The World’s Most Expensive House
Monday, 10th January 2011 by Ian Brown
Perhaps proving that money can’t buy taste, an Indian billionaire will soon occupy what is being described as the world’s most expensive house. Antilia1 is estimated to have cost up to $70million (US) to construct2 and manages to squeeze 27 totally incongruous floors into a 173m tower which could accommodate sixty conventional storeys.
Located in Mumbai, India’s most densely populated city, Antilia was constructed for Mukesh Ambani – the world’s fifth-richest person with an estimated wealth of $43bn.
While you might expect that such a large building (over 37,000 square metres of living space) might be intended to accommodate an extended family, Ambani will live there with just 5 other people – his wife, three children, and his mother. Their every whim will be catered to by a staff of around 600 people!
The residential floors were designed such that each is totally different from the others, as can clearly be seen from the exterior.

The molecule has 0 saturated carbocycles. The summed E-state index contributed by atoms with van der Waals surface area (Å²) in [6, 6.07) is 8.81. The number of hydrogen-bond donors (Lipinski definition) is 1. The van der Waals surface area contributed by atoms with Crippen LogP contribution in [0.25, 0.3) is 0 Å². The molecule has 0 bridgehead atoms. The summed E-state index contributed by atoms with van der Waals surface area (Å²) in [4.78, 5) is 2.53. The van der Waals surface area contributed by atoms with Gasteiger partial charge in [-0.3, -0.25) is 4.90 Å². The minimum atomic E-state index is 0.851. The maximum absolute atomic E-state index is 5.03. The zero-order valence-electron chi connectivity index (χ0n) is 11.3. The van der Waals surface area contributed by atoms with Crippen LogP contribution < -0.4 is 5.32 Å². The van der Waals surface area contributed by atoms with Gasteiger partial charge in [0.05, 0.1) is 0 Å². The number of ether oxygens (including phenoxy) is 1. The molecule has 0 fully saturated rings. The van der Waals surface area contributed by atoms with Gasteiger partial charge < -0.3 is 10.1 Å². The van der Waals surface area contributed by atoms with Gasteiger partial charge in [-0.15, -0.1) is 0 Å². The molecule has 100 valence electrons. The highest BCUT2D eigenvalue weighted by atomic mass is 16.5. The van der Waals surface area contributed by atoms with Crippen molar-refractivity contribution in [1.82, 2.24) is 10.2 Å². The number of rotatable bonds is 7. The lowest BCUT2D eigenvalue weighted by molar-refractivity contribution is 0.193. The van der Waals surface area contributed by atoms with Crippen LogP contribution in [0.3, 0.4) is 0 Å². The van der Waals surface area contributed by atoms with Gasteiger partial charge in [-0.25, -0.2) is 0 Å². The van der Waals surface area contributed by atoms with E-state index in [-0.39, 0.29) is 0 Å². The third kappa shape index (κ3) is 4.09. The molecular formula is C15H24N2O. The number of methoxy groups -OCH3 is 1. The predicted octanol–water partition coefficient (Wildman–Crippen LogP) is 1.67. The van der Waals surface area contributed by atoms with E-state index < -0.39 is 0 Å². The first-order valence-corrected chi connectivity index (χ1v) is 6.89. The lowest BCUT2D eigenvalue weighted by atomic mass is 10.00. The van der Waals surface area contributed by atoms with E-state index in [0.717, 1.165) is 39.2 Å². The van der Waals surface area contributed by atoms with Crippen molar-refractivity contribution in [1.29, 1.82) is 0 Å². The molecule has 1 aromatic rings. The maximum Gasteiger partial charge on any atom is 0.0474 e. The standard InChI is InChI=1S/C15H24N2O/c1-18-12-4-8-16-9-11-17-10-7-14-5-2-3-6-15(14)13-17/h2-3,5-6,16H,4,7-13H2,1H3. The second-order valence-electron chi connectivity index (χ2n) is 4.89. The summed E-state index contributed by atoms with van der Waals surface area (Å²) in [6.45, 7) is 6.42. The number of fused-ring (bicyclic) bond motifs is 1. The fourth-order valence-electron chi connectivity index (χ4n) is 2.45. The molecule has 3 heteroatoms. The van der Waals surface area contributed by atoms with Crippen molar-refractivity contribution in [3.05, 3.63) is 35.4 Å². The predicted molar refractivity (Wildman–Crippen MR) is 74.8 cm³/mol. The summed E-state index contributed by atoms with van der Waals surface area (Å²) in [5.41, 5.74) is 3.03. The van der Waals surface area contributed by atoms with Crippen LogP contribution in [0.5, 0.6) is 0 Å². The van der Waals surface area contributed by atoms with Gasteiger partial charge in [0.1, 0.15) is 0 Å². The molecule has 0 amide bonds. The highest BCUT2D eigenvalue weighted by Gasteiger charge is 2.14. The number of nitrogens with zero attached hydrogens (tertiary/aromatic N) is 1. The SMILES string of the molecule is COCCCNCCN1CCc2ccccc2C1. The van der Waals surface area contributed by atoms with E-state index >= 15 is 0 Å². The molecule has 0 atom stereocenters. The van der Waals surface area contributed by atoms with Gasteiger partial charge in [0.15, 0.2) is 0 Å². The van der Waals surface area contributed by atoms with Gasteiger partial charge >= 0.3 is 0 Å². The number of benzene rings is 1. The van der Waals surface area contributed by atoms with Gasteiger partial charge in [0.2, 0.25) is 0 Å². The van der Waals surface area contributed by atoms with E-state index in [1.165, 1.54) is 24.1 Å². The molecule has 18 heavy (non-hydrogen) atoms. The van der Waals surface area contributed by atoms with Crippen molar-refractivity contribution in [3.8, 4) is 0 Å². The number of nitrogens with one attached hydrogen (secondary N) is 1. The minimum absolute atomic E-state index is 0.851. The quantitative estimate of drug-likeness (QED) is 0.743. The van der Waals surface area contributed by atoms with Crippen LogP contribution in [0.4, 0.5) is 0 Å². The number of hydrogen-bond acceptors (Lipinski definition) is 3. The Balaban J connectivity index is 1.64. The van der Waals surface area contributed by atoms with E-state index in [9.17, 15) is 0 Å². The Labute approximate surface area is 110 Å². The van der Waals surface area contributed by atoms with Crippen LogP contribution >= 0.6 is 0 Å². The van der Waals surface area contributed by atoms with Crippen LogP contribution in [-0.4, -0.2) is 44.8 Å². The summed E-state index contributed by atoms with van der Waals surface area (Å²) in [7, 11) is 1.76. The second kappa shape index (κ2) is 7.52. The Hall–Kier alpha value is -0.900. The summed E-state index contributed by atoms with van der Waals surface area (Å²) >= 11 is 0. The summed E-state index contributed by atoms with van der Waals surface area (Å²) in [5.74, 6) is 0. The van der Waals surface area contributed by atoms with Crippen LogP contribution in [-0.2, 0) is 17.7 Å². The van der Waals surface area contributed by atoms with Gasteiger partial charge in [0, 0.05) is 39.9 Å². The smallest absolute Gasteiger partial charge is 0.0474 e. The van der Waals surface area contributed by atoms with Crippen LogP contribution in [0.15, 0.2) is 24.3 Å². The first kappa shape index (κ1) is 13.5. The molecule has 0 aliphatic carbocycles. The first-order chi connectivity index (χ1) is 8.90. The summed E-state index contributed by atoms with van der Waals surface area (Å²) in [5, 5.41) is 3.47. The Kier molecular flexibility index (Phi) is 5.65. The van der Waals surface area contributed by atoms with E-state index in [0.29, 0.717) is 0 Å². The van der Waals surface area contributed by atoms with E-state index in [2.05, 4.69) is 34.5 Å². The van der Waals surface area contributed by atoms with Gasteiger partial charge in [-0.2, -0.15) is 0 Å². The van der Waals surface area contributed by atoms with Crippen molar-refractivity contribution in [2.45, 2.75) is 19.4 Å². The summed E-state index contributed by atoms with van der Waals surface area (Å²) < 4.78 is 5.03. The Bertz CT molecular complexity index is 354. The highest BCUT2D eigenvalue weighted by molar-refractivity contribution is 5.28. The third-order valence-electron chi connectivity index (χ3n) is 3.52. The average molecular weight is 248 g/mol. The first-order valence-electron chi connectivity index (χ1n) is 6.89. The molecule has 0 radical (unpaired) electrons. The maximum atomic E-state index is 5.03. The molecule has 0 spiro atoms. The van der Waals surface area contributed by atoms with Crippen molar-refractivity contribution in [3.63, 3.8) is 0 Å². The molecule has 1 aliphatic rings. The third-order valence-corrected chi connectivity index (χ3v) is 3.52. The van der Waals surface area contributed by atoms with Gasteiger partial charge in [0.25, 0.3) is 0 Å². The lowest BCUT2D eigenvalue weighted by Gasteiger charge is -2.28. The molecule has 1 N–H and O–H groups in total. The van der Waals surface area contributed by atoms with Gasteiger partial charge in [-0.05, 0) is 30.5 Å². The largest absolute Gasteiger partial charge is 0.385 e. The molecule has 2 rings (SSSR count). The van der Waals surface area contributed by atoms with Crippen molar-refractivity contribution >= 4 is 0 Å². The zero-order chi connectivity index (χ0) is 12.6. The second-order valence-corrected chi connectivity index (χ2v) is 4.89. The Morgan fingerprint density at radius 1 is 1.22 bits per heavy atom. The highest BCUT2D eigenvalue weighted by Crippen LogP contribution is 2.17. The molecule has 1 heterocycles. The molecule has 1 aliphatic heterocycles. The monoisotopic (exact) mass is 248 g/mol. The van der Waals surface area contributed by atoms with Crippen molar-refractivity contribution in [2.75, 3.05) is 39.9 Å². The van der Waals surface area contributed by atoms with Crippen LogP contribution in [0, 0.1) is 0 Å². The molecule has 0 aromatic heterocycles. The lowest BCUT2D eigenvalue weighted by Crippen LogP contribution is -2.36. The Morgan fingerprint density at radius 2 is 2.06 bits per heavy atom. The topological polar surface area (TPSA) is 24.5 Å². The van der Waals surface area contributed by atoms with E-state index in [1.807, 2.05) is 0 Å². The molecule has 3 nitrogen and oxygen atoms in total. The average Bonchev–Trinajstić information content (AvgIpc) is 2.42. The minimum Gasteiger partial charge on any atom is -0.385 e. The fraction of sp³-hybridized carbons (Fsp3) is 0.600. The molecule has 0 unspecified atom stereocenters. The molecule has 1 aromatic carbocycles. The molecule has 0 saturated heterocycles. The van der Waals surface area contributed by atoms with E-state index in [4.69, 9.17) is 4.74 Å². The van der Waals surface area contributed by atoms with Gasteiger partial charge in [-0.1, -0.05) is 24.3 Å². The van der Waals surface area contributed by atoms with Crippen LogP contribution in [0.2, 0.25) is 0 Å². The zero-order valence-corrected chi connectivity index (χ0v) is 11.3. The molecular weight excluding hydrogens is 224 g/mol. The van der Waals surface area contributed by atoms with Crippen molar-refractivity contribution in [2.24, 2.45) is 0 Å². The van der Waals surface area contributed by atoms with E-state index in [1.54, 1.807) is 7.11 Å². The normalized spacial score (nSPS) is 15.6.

Many of the features of this residence are just staggering:
- Parking space for around 170 vehicles.
- The roof has a helipad with space for three helicopters, and its own air traffic control.
- Nine elevators lead to the private residences, multiple gyms, pools and spas and a 50-seat theatre.
- There is also a ballroom with a ceiling lined with crystal chandeliers, the latest audio and video technology, and a separate room where security personnel accompanying VIPs can relax.
- Three floors of hanging gardens will offer peaceful respite from Mumbai’s heat.
- However, if they really need to cool off, residents and guests can pop into a room filled with artificial snow!
While we don’t have Street View to give us a closer look, Google Earth does allow us to go back in time and see a number of images of Antilia’s construction over the past few years.
Construction of this ostentatious abode hasn’t been without controversy, perhaps understandably in a city where millions of people live in abject poverty.
The tower stands on land that was intended for construction of an orphanage. A modest legal payment took care of this inconvenience. The helipad on the roof also contravenes city and naval regulations, but this doesn’t seem to stopped it from being put in place.